Forum for Science, Industry and Business

Sponsored by:     3M 
Search our Site:

 

Telephone support after traffic accidents reduces problems and improves quality of life

14.01.2009
People who were injured in road accidents had fewer problems and a much higher quality of life if they received a simple follow-up call from a nurse three weeks after being discharged from hospital, according to research in the January issue of the Journal of Clinical Nursing.

During the two-year study, researchers from Umea University in Sweden followed up 568 car occupants, cyclists and pedestrians who had attended the same emergency department after an accident.

They found that patients in the telephone support group were 35% less likely to complain of pain and discomfort than patients in the control group and that this rose to 40% when it came to car occupants. Patients who received support also reported fewer problems with anxiety, depression, everyday tasks and mobility.

The patients, who were between 18 and 70, were randomly assigned to the intervention group (288 people) or the control group (280). People with mental health problems or dementia were specifically excluded. 510 people completed the six-month study – 147 were car drivers, 178 were cyclists and 185 were pedestrians.

All the patients were asked to fill in the same quality of life questionnaire two weeks and six months after their accident.

Patients in the intervention group also received a follow-up call after three weeks. These ranged from an average of 12 minutes in the 38% of patients who didn’t need advice and 24 minutes in the 62% of patients who did ask for advice.

Key findings from the nurse-led phone calls included:

•Women were more than twice as likely to seek advice as men (69% versus 31%).

•Two-thirds of the problems mentioned by the intervention group were physical, such as pain and decreased mobility, and a third were psychological, such as emotional instability and feeling tense in traffic.

•Women were almost twice as likely to report physical problems as men (66% versus 34%) and almost four times as likely to report emotional problems (79% versus 21%).

•29% received advice on self care, 26% were advised to visit their local medical centre or hospital for further medical attention, 25% received advice on ongoing symptoms, 11% were advised to see a physiotherapist, 5% received advice on their prognosis and 4% received advice on medication like painkillers.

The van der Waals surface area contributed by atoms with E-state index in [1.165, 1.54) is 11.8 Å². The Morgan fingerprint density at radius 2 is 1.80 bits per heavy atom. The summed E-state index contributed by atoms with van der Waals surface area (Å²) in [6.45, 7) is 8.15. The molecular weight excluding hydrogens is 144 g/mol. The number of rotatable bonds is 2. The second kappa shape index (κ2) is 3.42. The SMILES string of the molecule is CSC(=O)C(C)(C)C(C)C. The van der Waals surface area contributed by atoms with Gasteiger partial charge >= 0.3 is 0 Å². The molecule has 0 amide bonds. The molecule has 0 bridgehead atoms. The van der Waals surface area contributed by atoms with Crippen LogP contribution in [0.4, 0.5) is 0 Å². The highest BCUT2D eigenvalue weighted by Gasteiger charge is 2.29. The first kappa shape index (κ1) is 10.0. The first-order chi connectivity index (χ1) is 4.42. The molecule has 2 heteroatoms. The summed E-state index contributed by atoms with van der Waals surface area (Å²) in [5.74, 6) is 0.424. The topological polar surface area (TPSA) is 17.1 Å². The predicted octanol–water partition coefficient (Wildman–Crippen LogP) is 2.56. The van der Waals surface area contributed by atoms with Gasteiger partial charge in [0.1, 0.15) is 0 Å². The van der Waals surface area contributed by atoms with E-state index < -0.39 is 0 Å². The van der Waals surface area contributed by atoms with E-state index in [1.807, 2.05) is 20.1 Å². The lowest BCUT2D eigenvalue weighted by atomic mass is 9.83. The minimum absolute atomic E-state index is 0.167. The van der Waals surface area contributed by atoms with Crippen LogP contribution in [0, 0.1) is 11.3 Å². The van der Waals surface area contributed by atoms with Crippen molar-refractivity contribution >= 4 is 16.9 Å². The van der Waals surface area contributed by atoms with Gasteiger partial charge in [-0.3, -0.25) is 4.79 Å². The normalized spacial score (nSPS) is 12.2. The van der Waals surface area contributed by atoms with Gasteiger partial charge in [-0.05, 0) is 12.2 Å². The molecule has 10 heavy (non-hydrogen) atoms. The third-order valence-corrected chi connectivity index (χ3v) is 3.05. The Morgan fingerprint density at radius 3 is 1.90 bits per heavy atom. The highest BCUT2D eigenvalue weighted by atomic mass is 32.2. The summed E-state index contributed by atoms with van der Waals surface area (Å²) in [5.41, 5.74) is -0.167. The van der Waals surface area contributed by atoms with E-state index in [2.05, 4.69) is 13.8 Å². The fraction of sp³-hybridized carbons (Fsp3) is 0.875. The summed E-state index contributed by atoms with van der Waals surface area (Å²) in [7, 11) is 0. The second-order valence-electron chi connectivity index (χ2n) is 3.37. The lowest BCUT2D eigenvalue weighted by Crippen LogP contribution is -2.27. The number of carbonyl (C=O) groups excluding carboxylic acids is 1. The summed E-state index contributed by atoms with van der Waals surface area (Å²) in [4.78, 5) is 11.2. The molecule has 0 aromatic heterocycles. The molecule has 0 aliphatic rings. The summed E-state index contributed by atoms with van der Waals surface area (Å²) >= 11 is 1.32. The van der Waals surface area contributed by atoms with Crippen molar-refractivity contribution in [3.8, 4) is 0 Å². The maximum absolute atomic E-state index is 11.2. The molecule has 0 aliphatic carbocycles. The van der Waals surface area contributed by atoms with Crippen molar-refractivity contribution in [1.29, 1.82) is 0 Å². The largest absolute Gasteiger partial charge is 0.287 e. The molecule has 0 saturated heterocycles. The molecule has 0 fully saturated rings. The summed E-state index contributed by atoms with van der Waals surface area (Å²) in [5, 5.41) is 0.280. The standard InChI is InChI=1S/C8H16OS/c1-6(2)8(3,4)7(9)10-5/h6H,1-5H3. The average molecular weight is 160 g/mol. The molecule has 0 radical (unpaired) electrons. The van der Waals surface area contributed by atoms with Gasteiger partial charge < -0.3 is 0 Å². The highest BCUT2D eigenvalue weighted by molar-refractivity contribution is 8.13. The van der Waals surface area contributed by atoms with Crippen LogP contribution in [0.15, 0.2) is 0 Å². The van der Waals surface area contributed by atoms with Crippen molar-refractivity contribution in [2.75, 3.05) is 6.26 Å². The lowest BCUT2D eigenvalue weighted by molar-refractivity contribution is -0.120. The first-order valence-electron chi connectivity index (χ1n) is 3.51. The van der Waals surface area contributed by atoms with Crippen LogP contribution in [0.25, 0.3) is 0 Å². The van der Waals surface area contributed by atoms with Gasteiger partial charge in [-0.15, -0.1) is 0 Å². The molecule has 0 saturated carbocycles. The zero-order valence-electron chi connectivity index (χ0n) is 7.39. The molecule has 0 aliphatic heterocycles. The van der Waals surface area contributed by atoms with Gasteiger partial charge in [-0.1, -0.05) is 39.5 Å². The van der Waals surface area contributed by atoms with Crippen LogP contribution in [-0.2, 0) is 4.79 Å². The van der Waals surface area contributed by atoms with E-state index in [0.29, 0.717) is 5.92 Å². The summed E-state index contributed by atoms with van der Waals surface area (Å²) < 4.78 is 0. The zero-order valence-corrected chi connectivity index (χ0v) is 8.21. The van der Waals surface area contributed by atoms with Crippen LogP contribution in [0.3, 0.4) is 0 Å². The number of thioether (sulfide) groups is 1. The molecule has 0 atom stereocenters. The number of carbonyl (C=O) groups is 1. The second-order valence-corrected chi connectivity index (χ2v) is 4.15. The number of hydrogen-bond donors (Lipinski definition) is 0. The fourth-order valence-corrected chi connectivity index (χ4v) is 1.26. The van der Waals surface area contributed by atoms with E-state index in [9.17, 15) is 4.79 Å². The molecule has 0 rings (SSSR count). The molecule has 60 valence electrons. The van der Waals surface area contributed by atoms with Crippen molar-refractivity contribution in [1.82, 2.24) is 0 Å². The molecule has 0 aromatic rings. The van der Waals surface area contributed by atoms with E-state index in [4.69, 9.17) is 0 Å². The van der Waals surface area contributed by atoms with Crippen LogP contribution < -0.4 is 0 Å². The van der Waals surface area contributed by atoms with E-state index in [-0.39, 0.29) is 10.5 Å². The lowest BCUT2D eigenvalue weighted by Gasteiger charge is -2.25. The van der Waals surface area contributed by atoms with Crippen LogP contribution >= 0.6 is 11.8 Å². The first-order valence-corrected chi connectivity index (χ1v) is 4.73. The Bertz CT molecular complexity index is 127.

“The data collected two weeks and six months after the accidents showed that the intervention group had a significantly higher health-related quality of life than the control group” says lead author Carin Franzen from the Division of Surgery at the University.

“This was most noticeable in the patients who asked for, and received, advice during the follow-up phonecall from the nurse. When we looked at the different types of road users, we found that car occupants gained the greatest benefit from the phone call and reported fewer problems with pain, discomfort and usual activities than pedestrians and cyclists.”

Key findings from the six-month survey included:

•Patients in the intervention group reported fewer moderate or severe problems in four of the five quality of life categories looked at. 49% had mobility problems (59% in the control group), 17% reported anxiety or depression (26%), 14% had problems with usual activities (18%) and 9% had issues with mobility (12%). Self-care was the only issue where they had slightly more problems (4% in the intervention group and 2% in the control group).

•The most significant differences were in the car group. Pain and discomfort were reported by 38% in the support group, but 63% in the control group. Anxiety and depression were 20% and 32% in the support and control groups, usual activities were 12% and 25% and mobility was 6% and 13% respectively. Self-care was 1% in both groups.

“Our study clearly demonstrates that this simple scheme, which provided nurse-led support and advice for people involved in traffic accidents, was effective and led to reduced health problems and improved quality of life” says Carin Franzen.

Annette Whibley | alfa
Further information: